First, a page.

October 11, 2013

Being a vet has its ups and downs

Sometimes as a veterinarian, I encounter all sorts of different characters. Some put a smile on my face, while others do the opposite.{{more}}

One of my clients who has always been my bastion of strength and my mentor is Eileen Punett. For over 20 years, I have relied on her for advice on practical issues of dog and puppy care, likewise I have given her advice on the medical aspect of it.

Two or three times a year she would round up lots of dog owners in the Penniston/Queensbury area and I would head up there to do sometimes 20 or 30 vaccinations, among other cases. I always have to make sure that I have a few hours on hand, because after seeing the cases, of which her dogs made up a cool 50 per cent of the cases I saw. I would sit and talk about animals, and to listen to anecdotes of the good old days, that I never tire of listening to.

Nowadays, she has scaled down considerably on the number of dogs, birds, turtles etc that she is accustomed to rearing, due to health issues; who wouldn’t at the age of ninety-something?

We do not talk as much these days, but my prayers and goodwill always go out to her.

On the other hand, there is the other spectrum of clients. Thank heavens, they are few and far between.

Once, one of these people brought a puppy into the clinic with a parvovirus virus infection. I explained to him the severity of the disease and advised that we keep the pup hospitalized until it is better. I explained to him the cost implications and he decided that he will take the other option I gave him. That is to give the animal a few injections and some oral treatment to take home.

As most of my readers would know, parvovirus virus is a disease that we see primarily in puppies; it is quite deadly and treatment is focused on keeping the pup alive over the five to seven days course of the disease. Because of the persistent vomiting and bloody diarrhoea, that go with the disease, continuous rehydration, using appropriate intravenous fluids is essential for survival. But I should have noted some warning signals as to the type of person I was dealing with. While I was treating the puppy, he was relating to me numerous complaints about his own personal doctors.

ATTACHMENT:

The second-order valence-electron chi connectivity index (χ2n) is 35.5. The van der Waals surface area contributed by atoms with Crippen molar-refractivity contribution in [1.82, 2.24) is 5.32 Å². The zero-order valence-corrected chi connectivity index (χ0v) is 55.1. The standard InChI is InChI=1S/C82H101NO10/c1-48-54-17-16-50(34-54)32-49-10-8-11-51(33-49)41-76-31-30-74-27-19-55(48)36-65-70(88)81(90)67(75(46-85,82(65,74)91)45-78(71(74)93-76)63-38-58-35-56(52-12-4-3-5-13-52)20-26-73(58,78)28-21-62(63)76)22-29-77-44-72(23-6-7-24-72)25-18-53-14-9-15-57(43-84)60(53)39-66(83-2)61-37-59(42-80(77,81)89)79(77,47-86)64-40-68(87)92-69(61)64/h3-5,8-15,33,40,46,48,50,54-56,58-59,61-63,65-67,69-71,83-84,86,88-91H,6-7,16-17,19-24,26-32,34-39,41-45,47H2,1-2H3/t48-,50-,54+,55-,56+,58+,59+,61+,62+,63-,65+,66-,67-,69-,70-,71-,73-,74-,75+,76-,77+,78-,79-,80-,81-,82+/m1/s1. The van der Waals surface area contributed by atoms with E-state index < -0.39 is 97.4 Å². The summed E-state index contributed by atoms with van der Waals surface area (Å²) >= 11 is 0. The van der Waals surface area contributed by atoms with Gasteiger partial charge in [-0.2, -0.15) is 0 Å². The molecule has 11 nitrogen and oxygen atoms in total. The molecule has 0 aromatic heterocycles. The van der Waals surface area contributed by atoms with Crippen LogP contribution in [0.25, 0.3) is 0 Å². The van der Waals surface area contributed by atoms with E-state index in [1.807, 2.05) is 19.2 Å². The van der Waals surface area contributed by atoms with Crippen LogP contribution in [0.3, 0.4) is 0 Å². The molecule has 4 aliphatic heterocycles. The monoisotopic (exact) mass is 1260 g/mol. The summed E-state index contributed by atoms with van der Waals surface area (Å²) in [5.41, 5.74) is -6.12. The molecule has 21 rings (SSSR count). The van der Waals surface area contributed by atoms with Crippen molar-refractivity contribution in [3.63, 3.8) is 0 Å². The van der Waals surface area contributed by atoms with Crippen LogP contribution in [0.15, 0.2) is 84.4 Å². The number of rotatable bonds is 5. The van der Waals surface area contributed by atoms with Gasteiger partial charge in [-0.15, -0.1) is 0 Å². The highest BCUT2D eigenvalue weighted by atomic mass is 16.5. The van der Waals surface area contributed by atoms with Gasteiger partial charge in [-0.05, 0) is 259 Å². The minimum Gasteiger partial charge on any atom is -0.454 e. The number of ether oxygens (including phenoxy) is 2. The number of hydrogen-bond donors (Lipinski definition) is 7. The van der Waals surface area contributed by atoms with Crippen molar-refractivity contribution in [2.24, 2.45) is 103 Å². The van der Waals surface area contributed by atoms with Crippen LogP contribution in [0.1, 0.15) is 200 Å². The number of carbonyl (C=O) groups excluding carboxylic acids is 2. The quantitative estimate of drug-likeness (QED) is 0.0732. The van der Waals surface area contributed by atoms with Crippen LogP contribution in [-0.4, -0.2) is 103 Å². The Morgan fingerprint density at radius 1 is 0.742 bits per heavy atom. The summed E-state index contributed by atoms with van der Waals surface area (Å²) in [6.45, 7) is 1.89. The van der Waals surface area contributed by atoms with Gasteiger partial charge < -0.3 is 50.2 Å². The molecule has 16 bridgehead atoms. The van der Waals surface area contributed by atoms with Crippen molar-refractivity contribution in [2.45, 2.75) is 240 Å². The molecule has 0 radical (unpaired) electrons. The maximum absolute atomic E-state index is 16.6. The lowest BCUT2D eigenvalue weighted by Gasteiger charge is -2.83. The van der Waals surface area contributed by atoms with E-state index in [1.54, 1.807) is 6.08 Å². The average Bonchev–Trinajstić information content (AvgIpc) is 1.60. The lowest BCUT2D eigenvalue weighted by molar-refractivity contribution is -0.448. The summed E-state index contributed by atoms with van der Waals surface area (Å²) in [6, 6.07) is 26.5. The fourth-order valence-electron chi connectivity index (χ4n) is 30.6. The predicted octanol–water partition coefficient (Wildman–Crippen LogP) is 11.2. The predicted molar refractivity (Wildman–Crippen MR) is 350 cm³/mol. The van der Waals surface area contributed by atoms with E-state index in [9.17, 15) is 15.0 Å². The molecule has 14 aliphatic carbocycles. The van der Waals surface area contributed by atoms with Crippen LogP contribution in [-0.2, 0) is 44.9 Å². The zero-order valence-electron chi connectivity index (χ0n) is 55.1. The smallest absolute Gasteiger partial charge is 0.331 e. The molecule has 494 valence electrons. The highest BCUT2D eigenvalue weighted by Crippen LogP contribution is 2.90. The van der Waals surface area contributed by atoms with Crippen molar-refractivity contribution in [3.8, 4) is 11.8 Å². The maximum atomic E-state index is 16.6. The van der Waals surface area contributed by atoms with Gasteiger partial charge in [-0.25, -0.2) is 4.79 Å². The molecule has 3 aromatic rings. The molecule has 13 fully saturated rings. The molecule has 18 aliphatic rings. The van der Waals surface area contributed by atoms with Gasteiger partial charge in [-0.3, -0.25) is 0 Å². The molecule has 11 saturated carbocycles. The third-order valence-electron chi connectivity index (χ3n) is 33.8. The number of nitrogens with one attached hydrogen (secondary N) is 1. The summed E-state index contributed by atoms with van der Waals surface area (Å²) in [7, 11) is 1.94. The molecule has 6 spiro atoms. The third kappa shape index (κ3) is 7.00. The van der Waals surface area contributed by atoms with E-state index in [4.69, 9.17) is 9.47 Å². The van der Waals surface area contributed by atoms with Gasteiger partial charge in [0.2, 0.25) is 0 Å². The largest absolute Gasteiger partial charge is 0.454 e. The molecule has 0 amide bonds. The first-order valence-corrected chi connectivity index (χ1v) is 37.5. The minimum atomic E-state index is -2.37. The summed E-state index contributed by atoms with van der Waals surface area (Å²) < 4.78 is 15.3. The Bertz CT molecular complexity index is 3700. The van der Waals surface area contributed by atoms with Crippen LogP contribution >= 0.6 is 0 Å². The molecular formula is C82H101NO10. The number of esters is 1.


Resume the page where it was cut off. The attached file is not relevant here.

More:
A few days after, I was in my clinic talking to some clients, when the gentleman, (and I use this term quite ambiguously), walked into the clinic unceremoniously and announced at the top of his voice that I killed his puppy. That I gave it three injections and these injections killed his pup and he needed a refund. That is the same person to whom I had explained a few days ago that the chances of survival would be much better if I had kept the patient hospitalized on IV fluids etc. The same person who decided to go against my advice and take the patient home.

Thankfully, the persons in the clinic at that moment were people who knew me well enough to realize that the loud mouth was just a troublemaker.

For further information, contact:

Dr Collin Boyle Unique Animal Care Co. Ltd.
Tel: 456 4981